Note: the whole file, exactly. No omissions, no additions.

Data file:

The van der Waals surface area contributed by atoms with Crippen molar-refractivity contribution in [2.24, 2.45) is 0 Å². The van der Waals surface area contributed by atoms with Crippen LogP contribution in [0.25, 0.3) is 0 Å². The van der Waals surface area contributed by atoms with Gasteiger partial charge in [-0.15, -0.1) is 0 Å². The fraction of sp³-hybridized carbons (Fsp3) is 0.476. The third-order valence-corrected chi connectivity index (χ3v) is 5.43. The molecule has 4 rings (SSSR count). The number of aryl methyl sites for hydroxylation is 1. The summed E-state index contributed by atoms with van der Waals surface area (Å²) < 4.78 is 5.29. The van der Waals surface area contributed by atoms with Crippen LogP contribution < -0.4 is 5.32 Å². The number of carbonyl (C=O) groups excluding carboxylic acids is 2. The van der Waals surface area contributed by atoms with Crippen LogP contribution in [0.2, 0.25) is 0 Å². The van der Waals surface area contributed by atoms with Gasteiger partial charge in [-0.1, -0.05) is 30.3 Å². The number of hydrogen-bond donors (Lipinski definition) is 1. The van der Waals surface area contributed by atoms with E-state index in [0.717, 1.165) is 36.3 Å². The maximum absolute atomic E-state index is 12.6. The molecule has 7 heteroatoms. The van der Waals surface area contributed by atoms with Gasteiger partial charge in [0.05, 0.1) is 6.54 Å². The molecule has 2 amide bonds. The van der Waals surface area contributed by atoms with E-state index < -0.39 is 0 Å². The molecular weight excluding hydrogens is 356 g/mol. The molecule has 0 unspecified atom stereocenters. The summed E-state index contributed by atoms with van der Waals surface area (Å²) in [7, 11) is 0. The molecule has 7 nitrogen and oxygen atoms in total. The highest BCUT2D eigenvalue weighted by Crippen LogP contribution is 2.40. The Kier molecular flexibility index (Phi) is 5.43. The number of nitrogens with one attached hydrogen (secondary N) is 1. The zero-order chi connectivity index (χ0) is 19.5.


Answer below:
The van der Waals surface area contributed by atoms with Crippen molar-refractivity contribution in [2.24, 2.45) is 0 Å². The van der Waals surface area contributed by atoms with Crippen LogP contribution in [0.25, 0.3) is 0 Å². The van der Waals surface area contributed by atoms with Gasteiger partial charge in [-0.15, -0.1) is 0 Å². The fraction of sp³-hybridized carbons (Fsp3) is 0.476. The third-order valence-corrected chi connectivity index (χ3v) is 5.43. The molecule has 4 rings (SSSR count). The number of aryl methyl sites for hydroxylation is 1. The summed E-state index contributed by atoms with van der Waals surface area (Å²) < 4.78 is 5.29. The van der Waals surface area contributed by atoms with Crippen LogP contribution < -0.4 is 5.32 Å². The number of carbonyl (C=O) groups excluding carboxylic acids is 2. The van der Waals surface area contributed by atoms with Crippen LogP contribution in [0.2, 0.25) is 0 Å². The van der Waals surface area contributed by atoms with Gasteiger partial charge in [-0.1, -0.05) is 30.3 Å². The number of hydrogen-bond donors (Lipinski definition) is 1. The van der Waals surface area contributed by atoms with E-state index in [0.717, 1.165) is 36.3 Å². The maximum absolute atomic E-state index is 12.6. The molecule has 7 heteroatoms. The van der Waals surface area contributed by atoms with Gasteiger partial charge in [0.05, 0.1) is 6.54 Å². The molecule has 2 amide bonds. The van der Waals surface area contributed by atoms with E-state index < -0.39 is 0 Å². The molecular weight excluding hydrogens is 356 g/mol. The molecule has 0 unspecified atom stereocenters. The summed E-state index contributed by atoms with van der Waals surface area (Å²) in [7, 11) is 0. The molecule has 7 nitrogen and oxygen atoms in total. The highest BCUT2D eigenvalue weighted by Crippen LogP contribution is 2.40. The Kier molecular flexibility index (Phi) is 5.43. The number of nitrogens with one attached hydrogen (secondary N) is 1. The zero-order chi connectivity index (χ0) is 19.5.